A statistical approach to quantify uncertainty in carbon monoxide measurements at the Izaña global GAW station: 2008–2011
Atmospheric CO in situ measurements are carried out at the Izaña (Tenerife) global GAW (Global Atmosphere Watch Programme of the World Meteorological Organization – WMO) mountain station using a Reduction Gas Analyser (RGA). In situ measurements at Izaña are representative of the subtropical Northeast Atlantic free troposphere, especially during nighttime. We present the measurement system configuration, the response function, the calibration scheme, the data processing, the Izaña 2008–2011 CO nocturnal time series, and the mean diurnal cycle by months.
We have developed a rigorous uncertainty analysis for carbon monoxide measurements carried out at the Izaña station, which could be applied to other GAW stations. We determine the combined standard measurement uncertainty taking into consideration four contributing components: uncertainty of the WMO standard gases interpolated over the range of measurement, the uncertainty that takes into account the agreement between the standard gases and the response function used, the uncertainty due to the repeatability of the injections, and the propagated uncertainty related to the temporal consistency of the response function parameters (which also takes into account the covariance between the parameters). The mean value of the combined standard uncertainty decreased significantly after March 2009, from 2.37 nmol mol −1 to 1.66 nmol mol −1, due to improvements in the measurement system. A fifth type of uncertainty we call representation uncertainty is considered when some of the data necessary to compute the temporal mean are absent. Any computed mean has also a propagated uncertainty arising from the uncertainties of the data used to compute the mean. The law of propagation depends on the type of uncertainty component (random or systematic).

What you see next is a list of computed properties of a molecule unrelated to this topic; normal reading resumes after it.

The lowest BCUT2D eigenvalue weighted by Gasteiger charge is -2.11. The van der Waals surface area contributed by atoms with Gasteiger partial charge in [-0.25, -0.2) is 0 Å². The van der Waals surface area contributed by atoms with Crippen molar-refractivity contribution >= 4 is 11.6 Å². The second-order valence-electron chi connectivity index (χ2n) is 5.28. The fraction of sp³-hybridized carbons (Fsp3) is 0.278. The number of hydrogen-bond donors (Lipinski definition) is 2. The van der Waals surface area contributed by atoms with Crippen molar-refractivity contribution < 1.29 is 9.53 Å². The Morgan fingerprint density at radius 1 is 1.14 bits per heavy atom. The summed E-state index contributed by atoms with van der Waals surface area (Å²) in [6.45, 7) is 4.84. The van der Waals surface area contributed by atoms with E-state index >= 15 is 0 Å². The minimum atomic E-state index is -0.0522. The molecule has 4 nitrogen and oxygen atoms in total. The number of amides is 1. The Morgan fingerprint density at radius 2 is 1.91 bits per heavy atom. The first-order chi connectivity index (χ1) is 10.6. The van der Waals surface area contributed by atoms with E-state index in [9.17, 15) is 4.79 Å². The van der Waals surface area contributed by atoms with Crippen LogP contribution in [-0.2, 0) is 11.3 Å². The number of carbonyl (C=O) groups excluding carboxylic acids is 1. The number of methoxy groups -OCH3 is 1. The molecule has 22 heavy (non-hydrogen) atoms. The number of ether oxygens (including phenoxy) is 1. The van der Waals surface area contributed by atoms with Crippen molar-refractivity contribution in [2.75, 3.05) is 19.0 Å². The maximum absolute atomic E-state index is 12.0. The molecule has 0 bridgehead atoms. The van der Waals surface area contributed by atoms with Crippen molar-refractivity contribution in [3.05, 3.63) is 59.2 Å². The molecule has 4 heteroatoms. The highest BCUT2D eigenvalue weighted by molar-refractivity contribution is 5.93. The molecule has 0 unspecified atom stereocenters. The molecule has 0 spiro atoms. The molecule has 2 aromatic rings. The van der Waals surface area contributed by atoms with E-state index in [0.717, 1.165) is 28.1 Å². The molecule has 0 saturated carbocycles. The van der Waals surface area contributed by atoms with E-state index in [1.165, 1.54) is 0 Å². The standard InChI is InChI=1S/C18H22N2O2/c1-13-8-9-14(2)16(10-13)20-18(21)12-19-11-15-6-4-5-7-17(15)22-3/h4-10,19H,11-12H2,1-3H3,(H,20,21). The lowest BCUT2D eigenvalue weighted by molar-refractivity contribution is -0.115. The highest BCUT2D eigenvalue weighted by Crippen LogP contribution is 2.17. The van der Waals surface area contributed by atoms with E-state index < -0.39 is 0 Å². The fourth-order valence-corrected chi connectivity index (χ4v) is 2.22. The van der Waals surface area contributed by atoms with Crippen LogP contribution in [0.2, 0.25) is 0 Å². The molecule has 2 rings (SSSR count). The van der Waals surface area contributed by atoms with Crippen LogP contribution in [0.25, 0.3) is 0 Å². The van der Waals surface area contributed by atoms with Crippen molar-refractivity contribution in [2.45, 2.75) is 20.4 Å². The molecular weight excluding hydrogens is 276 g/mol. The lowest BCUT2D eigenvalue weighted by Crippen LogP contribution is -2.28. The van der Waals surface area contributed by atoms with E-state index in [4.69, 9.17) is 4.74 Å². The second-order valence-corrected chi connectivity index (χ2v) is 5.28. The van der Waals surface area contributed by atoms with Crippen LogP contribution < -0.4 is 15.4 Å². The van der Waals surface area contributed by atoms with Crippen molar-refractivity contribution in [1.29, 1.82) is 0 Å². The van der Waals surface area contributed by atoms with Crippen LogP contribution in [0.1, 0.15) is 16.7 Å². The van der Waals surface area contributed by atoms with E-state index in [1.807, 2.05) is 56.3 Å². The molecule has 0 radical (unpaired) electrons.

In situ hourly means are compared with simultaneous and collocated NOAA flask samples. The uncertainty of the differences is computed and used to determine whether the differences are significant. For 2009–2011, only 24.5% of the differences are significant, and 68% of the differences are between −2.39 and 2.5 nmol mol −1. Total and annual mean differences are computed using conventional expressions but also expressions with weights based on the minimum variance method. The annual mean differences for 2009–2011 are well within the ±2 nmol mol −1 compatibility goal of GAW.